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Re: SVG 1.2 Comment: 4 Flowing text and graphics

From: Thomas DeWeese <Thomas.DeWeese@Kodak.com>
Date: Thu, 04 Nov 2004 06:33:23 -0500
Message-ID: <418A1383.6030200@Kodak.com>
To: Ian Hickson <ian@hixie.ch>
CC: www-svg@w3.org

Ian Hickson wrote:

> On Mon, 1 Nov 2004, Thomas DeWeese wrote:
>>Did you read Determining Strip Location, it references "line-height" 
>>which I take to be the CSS property with the same name and hyphenation.
> This is not entirely clear, 


> [...] is very different from the CSS model 

    I would disagree but given the softness of the description I
don't think arguing over it is worth while.  It is probably better
to simply note that the SVG WG needs to specify this better.

>>>>There is no way to control rendering order separately from the 
>>>>logical flow.
>>You didn't address this issue, which is actually quite important.
> If by "rendering order" one means the painting order, then in CSS this is 
> achieved with the 'z-index' property. Any inline element can be made to 
> take part in explicit z-index ordering in CSS.

    Actually you can do a lot more than this with flowRef (because
the referenced flowRegion is drawn in the current coordinate system
which may be rotated/scaled/translated).

    You also have the issue that SVG does not use 'z-index' so you
currently couldn't interleave the SVG and text.  This is also not
a simple issue to resolve as there is a fundamental incompatibility
between filters and 'z-index'.  You can break one or the other to
keep things working (which is essentially what the new layers feature

>>Also the question on accessing geometry information.  Are we going to 
>>extend the XHTML DOM as well?  Or will the geometry stuff go into the 
> What's the use case for obtaining geometry information for inline 
> elements?

    Because this is a graphics language, you may need to point at
text content, add highlight geometry, do rectangular selection.
Everything in SVG can tell you it's BBox, it would be a very bad thing
if this stopped working for text.

>>>>It's not even clear the SVG document could get events from portions 
>>>>of the flowed text.
>>>I don't see what is unclear about this. DOM3 Events is well defined in 
>>>the face of multiple namespaces.
>>But it isn't clear in the face of multiple user agents, and this is what 
>>foreignObject implies.

 > <foreignObject> doesn't imply multiple user agents.

    To quote the SVG Specification:

	The 'foreignObject' element allows for inclusion of a foreign
	namespace which has its graphical content drawn by a different
	user agent. The included foreign graphical content is subject
	to SVG transformations and compositing.

> In any case, DOM3 Events fully defines event flow through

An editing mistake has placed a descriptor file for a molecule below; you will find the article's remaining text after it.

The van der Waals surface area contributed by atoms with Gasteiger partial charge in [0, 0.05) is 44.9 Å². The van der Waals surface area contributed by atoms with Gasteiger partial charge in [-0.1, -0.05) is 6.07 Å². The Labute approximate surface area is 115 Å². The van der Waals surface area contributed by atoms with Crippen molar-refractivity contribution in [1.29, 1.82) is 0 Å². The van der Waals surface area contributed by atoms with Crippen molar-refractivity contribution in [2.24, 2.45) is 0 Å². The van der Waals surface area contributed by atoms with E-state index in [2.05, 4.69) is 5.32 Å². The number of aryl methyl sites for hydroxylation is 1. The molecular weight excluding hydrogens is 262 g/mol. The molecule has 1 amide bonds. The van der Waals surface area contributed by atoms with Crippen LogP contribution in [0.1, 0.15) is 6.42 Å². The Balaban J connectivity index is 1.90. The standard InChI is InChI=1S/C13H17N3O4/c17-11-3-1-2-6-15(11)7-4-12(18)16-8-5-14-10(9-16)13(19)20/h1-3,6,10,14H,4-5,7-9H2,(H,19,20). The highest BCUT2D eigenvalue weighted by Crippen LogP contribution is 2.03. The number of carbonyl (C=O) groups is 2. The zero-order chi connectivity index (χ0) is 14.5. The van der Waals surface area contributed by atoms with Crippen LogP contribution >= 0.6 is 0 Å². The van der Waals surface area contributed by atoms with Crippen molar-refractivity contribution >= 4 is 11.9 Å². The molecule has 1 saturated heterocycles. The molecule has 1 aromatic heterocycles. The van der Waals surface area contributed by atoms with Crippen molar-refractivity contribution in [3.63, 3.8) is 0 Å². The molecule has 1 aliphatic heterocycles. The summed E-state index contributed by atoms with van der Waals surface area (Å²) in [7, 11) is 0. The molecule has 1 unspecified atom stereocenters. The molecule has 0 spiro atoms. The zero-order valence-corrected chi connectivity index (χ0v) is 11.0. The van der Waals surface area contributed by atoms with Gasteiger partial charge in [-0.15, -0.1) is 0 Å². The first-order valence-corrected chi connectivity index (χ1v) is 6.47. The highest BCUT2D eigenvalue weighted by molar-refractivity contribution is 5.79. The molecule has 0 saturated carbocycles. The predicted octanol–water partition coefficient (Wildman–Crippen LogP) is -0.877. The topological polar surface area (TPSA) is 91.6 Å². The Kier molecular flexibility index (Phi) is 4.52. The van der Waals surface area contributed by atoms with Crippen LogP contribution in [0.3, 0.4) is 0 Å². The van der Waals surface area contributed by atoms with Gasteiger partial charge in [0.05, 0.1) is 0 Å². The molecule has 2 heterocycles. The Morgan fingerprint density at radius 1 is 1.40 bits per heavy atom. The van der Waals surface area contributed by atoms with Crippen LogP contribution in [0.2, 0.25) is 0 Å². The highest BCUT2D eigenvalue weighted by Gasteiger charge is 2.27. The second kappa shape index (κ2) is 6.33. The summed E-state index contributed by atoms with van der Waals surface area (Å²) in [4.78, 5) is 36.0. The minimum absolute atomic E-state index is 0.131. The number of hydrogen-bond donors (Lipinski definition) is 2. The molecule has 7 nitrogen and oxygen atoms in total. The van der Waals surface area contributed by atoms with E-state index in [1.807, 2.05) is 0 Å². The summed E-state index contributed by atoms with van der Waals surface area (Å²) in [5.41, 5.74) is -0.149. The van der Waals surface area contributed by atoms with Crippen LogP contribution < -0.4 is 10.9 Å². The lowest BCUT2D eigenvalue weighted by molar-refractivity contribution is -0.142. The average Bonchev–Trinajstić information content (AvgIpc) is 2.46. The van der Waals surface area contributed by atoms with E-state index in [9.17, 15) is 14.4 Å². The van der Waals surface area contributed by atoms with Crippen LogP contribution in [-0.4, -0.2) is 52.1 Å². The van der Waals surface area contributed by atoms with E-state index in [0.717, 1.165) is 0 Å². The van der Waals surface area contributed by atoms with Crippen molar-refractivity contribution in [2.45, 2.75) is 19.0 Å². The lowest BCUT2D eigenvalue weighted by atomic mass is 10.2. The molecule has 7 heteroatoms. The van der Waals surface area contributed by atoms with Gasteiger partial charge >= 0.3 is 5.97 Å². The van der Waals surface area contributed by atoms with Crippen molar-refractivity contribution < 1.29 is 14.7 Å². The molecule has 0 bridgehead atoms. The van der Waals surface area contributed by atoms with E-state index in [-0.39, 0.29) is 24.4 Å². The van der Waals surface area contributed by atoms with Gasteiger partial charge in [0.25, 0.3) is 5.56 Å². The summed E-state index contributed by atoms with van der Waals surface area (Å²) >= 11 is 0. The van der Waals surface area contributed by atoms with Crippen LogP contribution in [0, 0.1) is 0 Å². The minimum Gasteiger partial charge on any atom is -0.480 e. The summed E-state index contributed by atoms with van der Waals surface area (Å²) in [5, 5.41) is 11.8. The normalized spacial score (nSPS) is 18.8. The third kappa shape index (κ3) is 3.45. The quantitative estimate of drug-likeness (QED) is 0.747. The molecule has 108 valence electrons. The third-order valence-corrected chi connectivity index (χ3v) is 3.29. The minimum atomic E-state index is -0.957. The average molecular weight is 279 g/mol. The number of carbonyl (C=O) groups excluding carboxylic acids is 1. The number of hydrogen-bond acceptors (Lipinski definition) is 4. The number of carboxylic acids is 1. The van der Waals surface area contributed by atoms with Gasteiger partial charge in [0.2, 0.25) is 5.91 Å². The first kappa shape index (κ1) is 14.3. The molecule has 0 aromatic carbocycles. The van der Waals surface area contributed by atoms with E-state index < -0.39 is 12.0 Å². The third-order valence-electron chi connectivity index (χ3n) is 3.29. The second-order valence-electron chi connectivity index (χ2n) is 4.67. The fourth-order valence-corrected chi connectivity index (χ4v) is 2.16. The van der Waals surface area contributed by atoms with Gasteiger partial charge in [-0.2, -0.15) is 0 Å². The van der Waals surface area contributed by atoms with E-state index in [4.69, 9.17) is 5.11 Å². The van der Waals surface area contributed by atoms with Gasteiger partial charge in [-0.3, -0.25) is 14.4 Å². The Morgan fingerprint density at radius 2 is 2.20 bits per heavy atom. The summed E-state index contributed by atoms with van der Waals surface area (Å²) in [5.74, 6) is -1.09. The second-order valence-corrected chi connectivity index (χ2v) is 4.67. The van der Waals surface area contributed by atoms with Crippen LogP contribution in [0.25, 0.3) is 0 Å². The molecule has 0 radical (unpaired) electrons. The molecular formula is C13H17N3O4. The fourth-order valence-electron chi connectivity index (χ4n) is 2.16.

> <foreignObject>, even when code from multiple vendors _is_ involved.

    This may be true 'in theory' however in the real world I don't
know that anyone (except perhaps IE) that would actually allow this
to happen.  This isn't really a worthwhile discussion because what
you are really discussing is a unified HTML+CSS+SVG user agent where
this could/would work.

>>>It seems bad to me to be requiring a lowest-common-denominator 
>>>algorithm for line breaking.
>>This is because you don't care about graphical interoperability between 
>>user-agents.  This is exactly why it's appropriate for the SVG WG (where 
>>this is extremely important) to define this.
> I do not understand why it is important for SVG rendering agents to all 
> have the same line breaking. The whole point of user-agent controlled line 
> wrapping is that the line wraps where it needs to wrap, and not in a 
> necessarily precise location. If the precise location was important, the 
> author would use manual line breaking.

    As has been stated many times in response to this, SVG is a
Graphics format so it is important.  The wrapped text may well
be aligning with other graphics elements.  Also it is worth noting
that unlike most HTML in SVG the text is given a fixed box to fit
into, if the text wraps differently there is a high likelihood that
text will flow 'out the bottom' of the available area and hence
become hidden.

> This is the Web we're talking about, after all. SVG is primarily a Web 
> language (that's why the World Wide Web Consortium is the forum in which 
> it is being designed). On the Web, pixel-perfect accuracy is not as 
> important as in the print world.

    Batik gets complaints because the way we anti-alias content is
different from Adobe!  SVG is a graphics format, in a graphics
format there is a very high premium put on accuracy across renderers.
Received on Thursday, 4 November 2004 11:33:24 UTC

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